Thursday, July 22, 2010

to the descendant of Abraham

"For assuredly He does not give help to angels, but He gives help to the descendant of Abraham." (Hebrews 2:16)

The comment in Hebrews 2:16 strenghtens the notion of who qualifies as the recipient of Christ's help, and comes on the tail end of the prededing discussion that relates to His incarnation. The structure can be broken down as follows:

1) Jesus was made "lower than the angels" so that He might "by the grace of God [...] taste death for everyone" (2:9-10)
2) Jesus refers to redeemed humanity ("those who are sanctified") as His "brethren" since He (the one "who sanctifies") shares in our (i.e., humanity's + God incarnate's) common origin (2:11-13)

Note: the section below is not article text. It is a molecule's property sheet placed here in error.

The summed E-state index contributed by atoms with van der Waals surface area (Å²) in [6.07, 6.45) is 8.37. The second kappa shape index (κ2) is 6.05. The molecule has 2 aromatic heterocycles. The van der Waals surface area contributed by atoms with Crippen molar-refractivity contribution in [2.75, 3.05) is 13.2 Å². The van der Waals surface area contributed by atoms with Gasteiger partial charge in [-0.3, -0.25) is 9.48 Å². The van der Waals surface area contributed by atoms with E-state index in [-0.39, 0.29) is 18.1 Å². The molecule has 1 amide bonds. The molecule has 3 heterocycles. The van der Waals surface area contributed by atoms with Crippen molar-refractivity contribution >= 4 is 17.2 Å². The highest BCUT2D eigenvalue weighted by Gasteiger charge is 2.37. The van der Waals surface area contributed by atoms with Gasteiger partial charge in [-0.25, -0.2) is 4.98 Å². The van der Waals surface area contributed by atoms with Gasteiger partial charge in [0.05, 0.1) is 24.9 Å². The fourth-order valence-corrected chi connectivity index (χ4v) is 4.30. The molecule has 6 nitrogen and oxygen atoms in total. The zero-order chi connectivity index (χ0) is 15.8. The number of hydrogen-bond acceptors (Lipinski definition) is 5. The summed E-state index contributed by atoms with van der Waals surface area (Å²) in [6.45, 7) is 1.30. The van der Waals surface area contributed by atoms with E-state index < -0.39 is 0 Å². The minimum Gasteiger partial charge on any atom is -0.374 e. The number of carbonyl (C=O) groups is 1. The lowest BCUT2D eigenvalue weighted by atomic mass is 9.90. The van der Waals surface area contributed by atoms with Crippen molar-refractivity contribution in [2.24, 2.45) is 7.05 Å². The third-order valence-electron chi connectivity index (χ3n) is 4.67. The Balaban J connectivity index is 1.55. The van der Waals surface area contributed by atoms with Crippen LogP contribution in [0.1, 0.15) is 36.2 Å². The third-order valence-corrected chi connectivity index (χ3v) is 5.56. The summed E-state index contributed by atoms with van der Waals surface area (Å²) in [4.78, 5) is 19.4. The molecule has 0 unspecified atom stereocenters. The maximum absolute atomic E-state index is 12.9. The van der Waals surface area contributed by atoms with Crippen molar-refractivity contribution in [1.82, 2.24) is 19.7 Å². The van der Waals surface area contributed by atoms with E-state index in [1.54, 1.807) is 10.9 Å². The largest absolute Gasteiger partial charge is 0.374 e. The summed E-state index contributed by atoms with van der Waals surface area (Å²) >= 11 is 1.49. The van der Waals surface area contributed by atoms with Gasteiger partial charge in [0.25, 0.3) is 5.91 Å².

3) Therefore, Jesus "partook" of human flesh & blood so that He might "through death [...] render powerless [...] the devil" and liberate humanity from the fear of death that enslaves us (2:14-15)

This short passage referenced above (Hebrews 2:9-15) can perhaps be viewed as an argument, with the first two points being premises and the third point serving as the conclusion. Taken as such, we can view verse 16 as further expounding upon and clarifying the conclusion of this single "argument." In it, we find a significant element as to not only the purpose of the incarnation, but also its scope (in terms of who Jesus came to "help"). The author makes plain that the work of Christ does not primarily pertain to the angelic hosts, but instead applies "to the descendant of Abraham." This brings us to a question that must be answered properly if we are to understand not only this passage, but, more broadly, God's plan of salvation through Jesus Christ.